Here is Jeannie's story of her reunion with her daughter. Her daughter appeared on her front porch one fateful Sunday afternoon. It is also her story of relinquishment. The story is about all of that and the road to reunion. It is usually bumpy road. I thought it was beautiful and very poignant. What I wouldn't give to have something like this. I am hoping that my birthmother is lurking out there in the blogworld. I hope she reads this one and the many birthmother blogs out there as well.
My belief ws/is that I signed away my rights to my child. To me this meant that I did not have the right to know her or to ever search for her. I believed that I did not have the right to interfere in her life EVER, no matter how old she was. However, I never believed that she did not have the right to search for me, to know me, and to ask me any questions and get honest answers. I signed away my rights, my baby, my child, my daughter signed nothing! I did not believe that I had anonymity nor did I even care if I did. I always believed and still believe that the adoptive parents were the ones with anonymity... to protect them from me. Having said this I can tell you that the adoptive parents knew my name, first and last , from the day they adopted my baby. My name was boldly printed on this adoption decree which they gave to my daught at some point in her life. My baby went home with them the same day that I left the hosptial. This was a private adoption handled through my OB/GYN and some lawyer.
My daughter was born when I was 19. I became pregnant after having sex with a guy that I knew casually. I had sex with him once. I never told him that I was pregnant. I did not want to marry him and I thought if I told my parents who the guy was they would try to involve him and/or push for marriage. I never told my parents who the guy was. On a Sunday afternoon, my doorbell rang. First of all I am not home that often because I own a business and have another job too. My neighborhood has no sidewalks so it is not the kind of place where people walk up to your door. I don't know my neighbors well, so they would not come over. Anyone that I know would call before they came. So it was unusual for my doorbell to ring and unusual for me to be at home on a Sunday afternoon. But I guess it was meant to be because I was home for this most fateful day.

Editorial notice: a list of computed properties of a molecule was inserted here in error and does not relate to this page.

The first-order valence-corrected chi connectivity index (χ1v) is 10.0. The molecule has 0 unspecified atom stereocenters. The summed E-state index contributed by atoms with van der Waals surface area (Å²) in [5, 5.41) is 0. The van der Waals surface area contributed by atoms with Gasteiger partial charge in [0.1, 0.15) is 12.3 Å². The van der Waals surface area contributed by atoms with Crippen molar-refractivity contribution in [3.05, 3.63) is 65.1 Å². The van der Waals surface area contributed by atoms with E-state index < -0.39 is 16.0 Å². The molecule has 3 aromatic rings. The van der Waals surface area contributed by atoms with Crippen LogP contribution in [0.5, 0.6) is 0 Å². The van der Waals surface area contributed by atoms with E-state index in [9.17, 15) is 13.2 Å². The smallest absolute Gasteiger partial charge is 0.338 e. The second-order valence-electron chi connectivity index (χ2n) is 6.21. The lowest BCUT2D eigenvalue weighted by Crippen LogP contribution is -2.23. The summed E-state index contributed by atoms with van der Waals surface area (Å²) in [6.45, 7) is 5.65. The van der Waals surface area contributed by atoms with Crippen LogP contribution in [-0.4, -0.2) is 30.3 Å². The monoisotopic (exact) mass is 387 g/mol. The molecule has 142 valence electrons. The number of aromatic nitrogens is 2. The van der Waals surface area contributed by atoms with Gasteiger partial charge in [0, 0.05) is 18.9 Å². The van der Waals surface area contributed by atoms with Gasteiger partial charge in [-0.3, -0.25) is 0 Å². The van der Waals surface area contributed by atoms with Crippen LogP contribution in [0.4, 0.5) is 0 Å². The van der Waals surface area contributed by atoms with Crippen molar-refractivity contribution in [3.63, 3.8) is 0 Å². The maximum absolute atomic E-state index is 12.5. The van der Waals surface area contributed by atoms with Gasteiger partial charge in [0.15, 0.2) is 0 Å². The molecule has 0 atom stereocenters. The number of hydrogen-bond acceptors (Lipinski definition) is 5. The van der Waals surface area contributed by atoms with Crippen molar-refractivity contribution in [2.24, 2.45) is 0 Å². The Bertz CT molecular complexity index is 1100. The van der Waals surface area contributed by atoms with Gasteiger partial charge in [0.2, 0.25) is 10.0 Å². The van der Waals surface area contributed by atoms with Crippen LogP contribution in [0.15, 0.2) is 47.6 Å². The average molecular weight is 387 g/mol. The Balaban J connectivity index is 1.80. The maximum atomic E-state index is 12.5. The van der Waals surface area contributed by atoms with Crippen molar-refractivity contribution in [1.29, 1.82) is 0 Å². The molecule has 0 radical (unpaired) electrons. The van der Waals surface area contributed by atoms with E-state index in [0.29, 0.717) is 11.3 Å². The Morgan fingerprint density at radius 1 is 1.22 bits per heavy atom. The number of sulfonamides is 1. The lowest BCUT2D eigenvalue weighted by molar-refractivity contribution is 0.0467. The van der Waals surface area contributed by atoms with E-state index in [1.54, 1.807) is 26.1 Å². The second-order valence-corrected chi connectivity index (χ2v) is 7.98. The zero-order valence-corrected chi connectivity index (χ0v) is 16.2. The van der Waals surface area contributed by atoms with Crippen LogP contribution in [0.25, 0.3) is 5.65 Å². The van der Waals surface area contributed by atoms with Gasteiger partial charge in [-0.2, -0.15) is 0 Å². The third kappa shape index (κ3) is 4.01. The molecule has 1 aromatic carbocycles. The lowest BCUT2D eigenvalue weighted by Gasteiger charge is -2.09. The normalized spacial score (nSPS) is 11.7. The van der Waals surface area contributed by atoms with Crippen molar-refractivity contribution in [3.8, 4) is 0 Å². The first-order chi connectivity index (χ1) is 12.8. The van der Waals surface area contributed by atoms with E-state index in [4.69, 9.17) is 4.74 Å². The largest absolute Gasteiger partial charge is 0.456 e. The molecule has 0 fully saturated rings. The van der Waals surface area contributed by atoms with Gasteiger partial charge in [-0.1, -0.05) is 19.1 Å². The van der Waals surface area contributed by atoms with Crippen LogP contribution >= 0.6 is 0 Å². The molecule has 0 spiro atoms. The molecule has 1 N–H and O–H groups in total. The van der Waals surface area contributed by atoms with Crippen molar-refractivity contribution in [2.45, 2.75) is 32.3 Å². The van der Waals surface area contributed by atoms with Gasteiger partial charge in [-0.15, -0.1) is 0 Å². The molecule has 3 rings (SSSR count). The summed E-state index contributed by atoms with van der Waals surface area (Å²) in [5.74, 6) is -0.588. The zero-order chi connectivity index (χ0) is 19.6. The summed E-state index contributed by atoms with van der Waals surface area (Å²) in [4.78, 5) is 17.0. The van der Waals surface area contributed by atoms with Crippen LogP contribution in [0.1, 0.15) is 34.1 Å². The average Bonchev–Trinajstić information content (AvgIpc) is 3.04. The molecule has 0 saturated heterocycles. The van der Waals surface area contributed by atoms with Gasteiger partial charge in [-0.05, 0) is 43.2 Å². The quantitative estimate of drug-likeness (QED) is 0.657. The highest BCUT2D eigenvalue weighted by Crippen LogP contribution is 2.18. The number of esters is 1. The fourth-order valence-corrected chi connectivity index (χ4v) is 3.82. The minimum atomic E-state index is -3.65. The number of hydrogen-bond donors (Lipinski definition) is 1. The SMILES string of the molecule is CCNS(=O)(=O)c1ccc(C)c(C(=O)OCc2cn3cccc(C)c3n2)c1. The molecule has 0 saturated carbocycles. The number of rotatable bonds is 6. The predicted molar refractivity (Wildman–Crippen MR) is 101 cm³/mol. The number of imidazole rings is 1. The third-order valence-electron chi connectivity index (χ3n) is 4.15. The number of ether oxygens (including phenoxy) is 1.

I opened my door to an attractive young woman and a very pretty little girl. I remember thinking what? are they late trick or treaters?, selling magazines or what? so I opened the storm door and said "Can I help you?" The woman seemed to look at me, heistate just a second and the said "Can I talk to you?" I said sure go ahead. Again she hesitate and looked at me quizically And so I said, " Do you mean inside?" and she said,"Yes." So I said, "Well I don't know you so I'll come outside and talk to you." I stepped out on the porch and said, "Okay what can I do for you?" She said,"Well, I don't know how to say this., so I just will,. Di you have a baby on ***, at *** Hospital ? I think I immediately fell into a state of shock. I said, "yes", but it probably came out like a squeek. And she said, " Well, I think I am her." I reached for her, wrapping my arms around her, with tears inmy eyes, and said "I've prayed for this day. " And then I said, "Yes, come in, come in." My daughter was 35-1/2 at this time, and my granddaughter was *. My daughter and granddaughter came into the front hall and I went running to hind my husband who had been working in the garage, he was just coming into the kitchen. I was crying now and in a state of disbelief. I said,"Oh, you won't believe it, you just can't believe, my child, my baby, she's heare!" At that point, I realized that I left them in the hall and went back to get them and bring them into the family room. At this point, I still thought that I was the only one hurt by lsoing my baby. It did not occur to me that my baby had been hurt because everyone said " everyone acted like a baby was just a blank state and all the baby needed was a nother and a father to love them. "
At the time of my daughter's birth, I never saw her and did not know her sex. I played right into their hands as that's just what they wanted, no problems. I thought (wrongly so) that if I didn't know if I had a boy or a girl then I would never be able to attach a person to my loss and that it would be easier to forget. It wasn't. Lossing my baby, literally, broke my heart. I have spent years being depressed, suicidal, and behaving in dangerous ways. I have suffered severe headaches, early hypertension, and irritable bowel syndrome among other things. But I can honestly say I have never been happier than I am today. , knowing my daughter and my granddaughter. It has not been easy. In four and half years we have had two to three years of silence on the part of my daughter. During her nonresponsive period, I kept in contadct through cards and letters via U.S. Mail. I also spent time finding support groups and attending conferences like CUB and AAC as well as online groups and local meetings with birthmothers. I read lots and lots, even B.J. Lifton's "Memoirs of an Adopted Daughter on never ending quest to try to understand the adopted person. I think I succeeded to some degree. I went through all of the states of grief that were denied to me for thirty-five plus years. Knowing my daughter is a dream come true, a gift that I never envisioned having.
I guess I am doing the same thing through all my birthmother friends. Through them I find love and healing. Stay tuned for the next birthmother story.